In Diamonds, when the first piece of violent action happens (51% of the way through the book), Bond is immobilised in a medicinal mud bath coffin and is barely able to even be a spectator, let alone do anything. 63% into the book, Bond himself comments angrily on his own passivity! And when a few pages later he finally does something, it’s barely a blip: Bond plays some high-stakes roulette against orders. Then he goes back to being a passive victim of his circumstances until the last few pages of the novel when he saves his love interest from the villains – a reaction more than an action.
There’s a recurring masochistic fantasy in these novels, where Bond is immobilised and tortured in ways that would never happen to Sean Connery’s Bond. We’ve already noted the mud bath coffin, where Bond is made to witness torture. In Casino, the villain ties Bond to a chair and whacks his balls with a carpet beater until the agent passes out! And in Diamonds, two villains don football boots and kick the helpless Bond systematically until, again, he loses consciousness. When he wakes up he can barely crawl across the floor.
Fleming came of age in the 1920s. The novels pre-date the Swinging Sixties and the Sexual Revolution: Bond is not a particularly active or promiscuous lover here. Weeks pass where we have no hint that he is going to bed with anyone. He ogles (and Fleming lovingly describes) women here and there, but when he finally does get intimate with a woman he likes to spend months with her and contemplates marriage even before they go to bed the first time (Casino, Diamonds).
On Friday the Fantastika 2018 scifi con opened, conveniently located half an hour’s bike ride from my home, and I moderated a panel on Ursula LeGuin with my old friend Florence Vilén, Saara Henriksson and Markku Soikkeli. My wife came home from China, and two friendly con-goers that I know from my years teaching in Umeå stayed in our guest room.
On Saturday morning I fed my Umeå friends breakfast and then we went to the con where I gave a talk about Medieval castles. Thence back to Fisksätra for the annual International Festival, where I spent the day manning the Labour Party’s tent and canvassing for votes. Then back to the con and sit on a panel about empires in scifi and fantasy with the charming Linda Carey and my old friend Anders Blixt, moderated by my friend Hans Persson, had dinner with my old friend Erik Andersson and gave him an interview for the Fandompodden podcast. And back home to water the garden.
On Sunday morning I fed my Umeå friends, cycled back to the con, attended Hans’s geocaching meetup in front of the venue, bought some used paperbacks (Ryman’s Air, Roberts’s Salt, Reynolds’s Revelation Space) and listened to an interview with Mike Carey, a lovely man whose fine novels about Felix Castor the exorcist I enjoy (Aard regular Birger Johansson gave me those). Then I cycled back home, went skinny dipping in our nearby lake with my wife, napped for almost two hours, and drove the Labour tent & sundries back to my workplace. After dinner my Latvian Viking reenactor friend Artis Aboltins, who is visiting Stockholm for work, came by for coffee and sandwiches and to pick up a table he’d ordered for his sailing boat.
Oh, and Junior texted me that he’d namedropped me when talking to archaeologists at Slussen’s Open Day on his way to the Scifi Book Store, and my excellent Syrian driving pupil Obaida passed his driving test. ❤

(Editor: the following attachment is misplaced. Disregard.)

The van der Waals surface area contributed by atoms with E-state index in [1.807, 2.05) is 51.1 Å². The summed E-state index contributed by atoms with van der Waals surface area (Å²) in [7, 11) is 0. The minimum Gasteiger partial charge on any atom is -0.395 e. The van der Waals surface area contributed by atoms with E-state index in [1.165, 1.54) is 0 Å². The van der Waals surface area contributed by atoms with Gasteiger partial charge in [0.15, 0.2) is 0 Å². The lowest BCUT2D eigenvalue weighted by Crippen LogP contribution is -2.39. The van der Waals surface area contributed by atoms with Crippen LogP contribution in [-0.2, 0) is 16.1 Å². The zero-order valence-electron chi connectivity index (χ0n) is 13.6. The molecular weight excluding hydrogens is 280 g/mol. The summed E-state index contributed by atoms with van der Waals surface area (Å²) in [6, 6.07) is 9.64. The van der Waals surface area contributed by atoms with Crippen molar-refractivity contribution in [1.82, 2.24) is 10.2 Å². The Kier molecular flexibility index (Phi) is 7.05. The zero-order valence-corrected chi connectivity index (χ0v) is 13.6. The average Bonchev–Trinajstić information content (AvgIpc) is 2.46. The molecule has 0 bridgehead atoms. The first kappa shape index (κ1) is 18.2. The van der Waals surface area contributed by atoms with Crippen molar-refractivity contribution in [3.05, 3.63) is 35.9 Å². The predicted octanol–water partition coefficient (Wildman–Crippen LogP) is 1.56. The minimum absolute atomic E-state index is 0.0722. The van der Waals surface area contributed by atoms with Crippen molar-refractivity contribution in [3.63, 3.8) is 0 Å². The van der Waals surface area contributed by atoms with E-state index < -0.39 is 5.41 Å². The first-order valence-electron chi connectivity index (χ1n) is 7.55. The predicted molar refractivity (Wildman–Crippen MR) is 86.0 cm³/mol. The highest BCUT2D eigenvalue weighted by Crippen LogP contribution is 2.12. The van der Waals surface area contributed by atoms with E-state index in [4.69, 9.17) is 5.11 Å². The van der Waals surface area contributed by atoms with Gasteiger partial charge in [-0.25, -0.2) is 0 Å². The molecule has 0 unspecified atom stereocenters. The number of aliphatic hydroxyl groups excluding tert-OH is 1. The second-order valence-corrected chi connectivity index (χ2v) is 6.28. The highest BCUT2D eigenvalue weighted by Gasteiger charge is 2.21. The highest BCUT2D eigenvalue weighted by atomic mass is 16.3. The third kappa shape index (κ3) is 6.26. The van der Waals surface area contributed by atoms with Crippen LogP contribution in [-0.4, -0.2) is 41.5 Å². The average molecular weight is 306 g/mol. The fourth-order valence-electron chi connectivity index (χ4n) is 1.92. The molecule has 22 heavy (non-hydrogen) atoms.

All very good stuff! Dear Reader, what did you do?
Here are my best reads in English during 2017. My total was only 35 books, because I read several very long ones and slogged through a lot of borderline-bad reading matter, prominently among which I must sadly mention the Hugo-nominated fiction. I don’t believe in good taste, but I can tell you that I don’t share the taste of the Hugo-nominating majority. And I won’t be reading another Hugo packet!
Ten of the titles were e-books. Find me at Goodreads! Dear Reader, what were your best reads of the year?
The Umbrella Man and Other Stories. Roald Dahl 1982. Neatly constructed 40s & 50s stories of suspense, but with a note of cold misanthropy.
Behind the Castle Gate: From the Middle Ages to the Renaissance. Matthew Johnson 2002.
The Fear Institute (Johannes Cabal #3). Jonathan L. Howard 2011. Cabal the Necromancer goes to Lovecraft’s Dreamlands.
Creating Freedom: Power, Control and the Fight for Our Future. Raoul Martinez 2016. A lot of interesting Leftie ideas but too long-winded and extremely negative in its view of present affairs.
The Secret Life of the Georgian Garden. Kate Felus 2016.
Some Remarks. Neal Stephenson 2012. Essays and talks, many of them from the 90s.
All These Shiny Worlds: the 2016 ImmerseOrDie Anthology. Ed. Jefferson Smith 2017.
Lovecraft Country. Matt Ruff 2016. A present from Birger! This enjoyable collection of Lovecraftian novellas and short stories is set in 1954 and revolves around a group of African Americans. But it is under-researched historical fiction. I would have enjoyed it even more if the author had tried to write dialogue that was realistic for that time and ethnic group. Everyone speaks like a white 2017 sci-fi fan. And very few societal concerns of 1950s USA are touched upon beyond the strongly emphasised racial oppression. (I also read Victor LaValle’s Hugo-nominated novella The Ballad of Black Tom which is similar, but didn’t like it as much as Ruff’s book.)
Pandora’s Star. Peter S. Hamilton 2004.
Words Are My Matter: Writings About Life and Books, 2000-2016 with a Journal of a Writer’s Week. Ursula LeGuin 2016.
Collected Short Stories vol. 1. William Somerset Maugham 1951.
Grunt: The Curious Science of Humans at War. Mary Roach 2016.
The Investigations of Avram Davidson: Collected Mysteries. 1956-86.
The Boy On The Bridge. Mike Carey 2017. More fungal zombies!
Brothers in Arms (Vorkosigan Saga, #5). Lois McMaster Bujold 1989.
Wonderful Life: The Burgess Shale and the Nature of History. Stephen Jay Gould 1989.
Artemis. Andy Weir 2017.
We Are Legion (We Are Bob). Dennis Taylor 2016.
Midnight’s Children. Salman Rushdie 1981.
Wish Lanterns. Young lives in new China. Alec Ash 2016. Interleaved mini-biographies of six Chinese people born 1985-90.